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Developing for the iPad

Custom Controls, Forget Interface Builder

Our first design for Ideate included several custom controls. In particular, we did not use the standard that anchors to the top or bottom of the window; instead we designed a menu that collapsed into itself to give the user the entire screen to use as a sketching canvas. Laying out a standard UIToolbar is very easy using the Interface Builder application. It is trivial to drag a new UIToolbar into the XIB and then drag buttons, flexible space and fixed space UIButtonBarItems onto it. Being new to the iPhone SDK, I spent a lot of time trying to get our custom menu to work the same way inside of Interface Builder.

I ran into numerous problems with this approach because to hide the buttons when the menu collapsed, I found it necessary to add a UIView into the view hierarchy inside the menu but above the buttons. When I tried to do this in my code I lost the button layout from Interface Builder; when I did this in Interface Builder it created a hierarchy that was very difficult to navigate. My solution was further frustrated by losing the nice layout options in the UIToolbar and being forced to use absolute positioning to align my buttons. The last frustration was that my custom views in Interface Builder rendered as white (since they were drawn in code) and my buttons were only white text against the background, so they were all invisible in Interface Builder until clicked on.

My final determination was that Interface Builder is not the tool for laying out highly custom user interface elements. In the end, working on the custom menu took too much time away from more crucial development tasks so we returned to using standard UIToolbar menus. Using the standard menu also helps Ideate look like other iPad applications and helps the user know what to expect from the toolbar. We also used Interface Builder for building our popups since they used standard UI elements.

Later in the project, we implemented a custom tool tray. For the tool tray we did not make use of Interface Builder, but instead built it all in code. This approach was appropriate for the task. In Figure 3, you can see the brush edit popup that is built in Interface Builder, and the tool tray on the left which is all built in code.

Figure 3

Save Fast and Save Often

The concept of continuous, incremental saving is crucial to the operation of every iPhone OS application. Users on the phone may be interrupted at any time to receive a call and may decide to exit your application at any time. Apple frowns on applications that offer an explicit Save or Load button, instead encouraging developers to save while the user works. For Ideate, I designed a custom file format based on the PNG image file format. The PNG format supports custom chunks in the file which can contain any data that an application required. Adobe Fireworks uses this approach to store all of its metadata in a PNG file and I thought it was a good idea. This means that browsers, image editors, and mail clients can all render an Ideate image, but only the Ideate app itself will load and save the custom chunks of data inside the file.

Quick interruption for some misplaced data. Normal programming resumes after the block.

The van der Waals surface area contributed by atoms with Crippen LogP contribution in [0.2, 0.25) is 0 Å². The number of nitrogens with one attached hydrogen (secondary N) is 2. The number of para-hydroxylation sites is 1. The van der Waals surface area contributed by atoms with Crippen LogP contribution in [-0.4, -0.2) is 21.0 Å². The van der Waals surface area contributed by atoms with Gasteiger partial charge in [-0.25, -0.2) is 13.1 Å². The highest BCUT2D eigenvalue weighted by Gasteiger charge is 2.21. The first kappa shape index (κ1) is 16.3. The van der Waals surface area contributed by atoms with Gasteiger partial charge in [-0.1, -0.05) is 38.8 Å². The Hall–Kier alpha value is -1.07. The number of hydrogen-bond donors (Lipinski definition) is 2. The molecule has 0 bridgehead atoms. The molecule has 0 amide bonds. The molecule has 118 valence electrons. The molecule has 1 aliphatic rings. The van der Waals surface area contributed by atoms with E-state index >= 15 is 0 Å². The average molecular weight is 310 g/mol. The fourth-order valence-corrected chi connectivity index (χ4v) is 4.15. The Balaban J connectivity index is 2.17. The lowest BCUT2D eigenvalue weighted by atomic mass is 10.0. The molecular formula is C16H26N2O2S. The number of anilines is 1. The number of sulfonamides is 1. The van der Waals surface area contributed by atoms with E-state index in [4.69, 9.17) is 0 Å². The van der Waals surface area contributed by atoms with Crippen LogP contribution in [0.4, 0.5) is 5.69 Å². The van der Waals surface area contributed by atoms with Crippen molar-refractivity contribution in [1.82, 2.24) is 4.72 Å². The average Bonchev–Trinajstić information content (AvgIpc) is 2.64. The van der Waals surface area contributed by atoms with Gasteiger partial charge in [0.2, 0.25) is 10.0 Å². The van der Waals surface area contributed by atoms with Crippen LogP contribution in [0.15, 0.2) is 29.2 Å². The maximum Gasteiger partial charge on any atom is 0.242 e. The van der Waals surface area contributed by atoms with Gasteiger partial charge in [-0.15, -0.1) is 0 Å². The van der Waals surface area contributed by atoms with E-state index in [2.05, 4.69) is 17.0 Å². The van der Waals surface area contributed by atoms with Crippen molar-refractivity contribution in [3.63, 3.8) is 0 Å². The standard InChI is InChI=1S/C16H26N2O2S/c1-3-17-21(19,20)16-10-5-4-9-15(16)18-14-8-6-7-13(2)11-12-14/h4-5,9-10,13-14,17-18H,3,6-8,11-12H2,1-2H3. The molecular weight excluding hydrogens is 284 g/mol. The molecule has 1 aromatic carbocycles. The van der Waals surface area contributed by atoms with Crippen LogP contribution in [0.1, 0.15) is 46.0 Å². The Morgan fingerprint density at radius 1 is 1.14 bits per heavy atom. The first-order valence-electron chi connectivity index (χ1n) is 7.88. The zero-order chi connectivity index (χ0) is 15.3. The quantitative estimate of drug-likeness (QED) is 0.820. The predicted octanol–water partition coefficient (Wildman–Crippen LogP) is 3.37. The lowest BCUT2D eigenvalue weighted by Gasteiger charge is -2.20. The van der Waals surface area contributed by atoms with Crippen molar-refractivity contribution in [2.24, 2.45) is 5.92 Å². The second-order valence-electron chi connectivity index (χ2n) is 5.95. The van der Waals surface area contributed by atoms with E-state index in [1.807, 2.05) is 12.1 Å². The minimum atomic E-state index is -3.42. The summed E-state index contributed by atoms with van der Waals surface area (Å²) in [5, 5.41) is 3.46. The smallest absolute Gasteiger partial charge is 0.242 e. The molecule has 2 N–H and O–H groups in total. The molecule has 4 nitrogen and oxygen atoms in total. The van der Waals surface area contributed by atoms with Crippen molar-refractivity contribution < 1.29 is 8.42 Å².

I chose the libpng library to implement this solution since it is widely used and supported across many platforms. I also found references to developers using it successfully in existing iPhone applications. After some frustrations getting libpng compiled for both ARM and i386 for use in the iPhone Simulator and on the device, things seemed to progress well. I implemented an initial approach which stopped everything to save the sketch to disk. This was clearly not ideal, so I later moved the saving code to a background thread to keep the application responsive. For safety, I used a locking mechanism on both threads so that the saved sketch would always be consistent. I declared a lock object inside my Sketch model object like this:

NSRecursiveLock *sketchLock;

I then wrapped every operation that changed the state of the sketch in a pair of lock and unlock messages:

-(void)insertLayer:(SketchLayer *)sketchLayer atIndex:(NSUInteger) index {
	[sketchLock lock];
	[self setupNewLayer:sketchLayer];
	[sketchLayers insertObject:sketchLayer atIndex:index];
	[sketchLock unlock];
	[self sketchLayerChanged:sketchLayer];

The save operation was also wrapped in lock/unlock pairs so that it would be an atomic operation. I then ran a timer which would save the sketch every 15 seconds if it changed, and also implemented a call to save when the application terminated. All of this seemed like a great solution and it worked perfectly in the simulator. There was very little interruption during saving and the saving and loading appeared robust. However, I was in for a surprise when I first got an iPad and was able to use our application on it.

Figure 4

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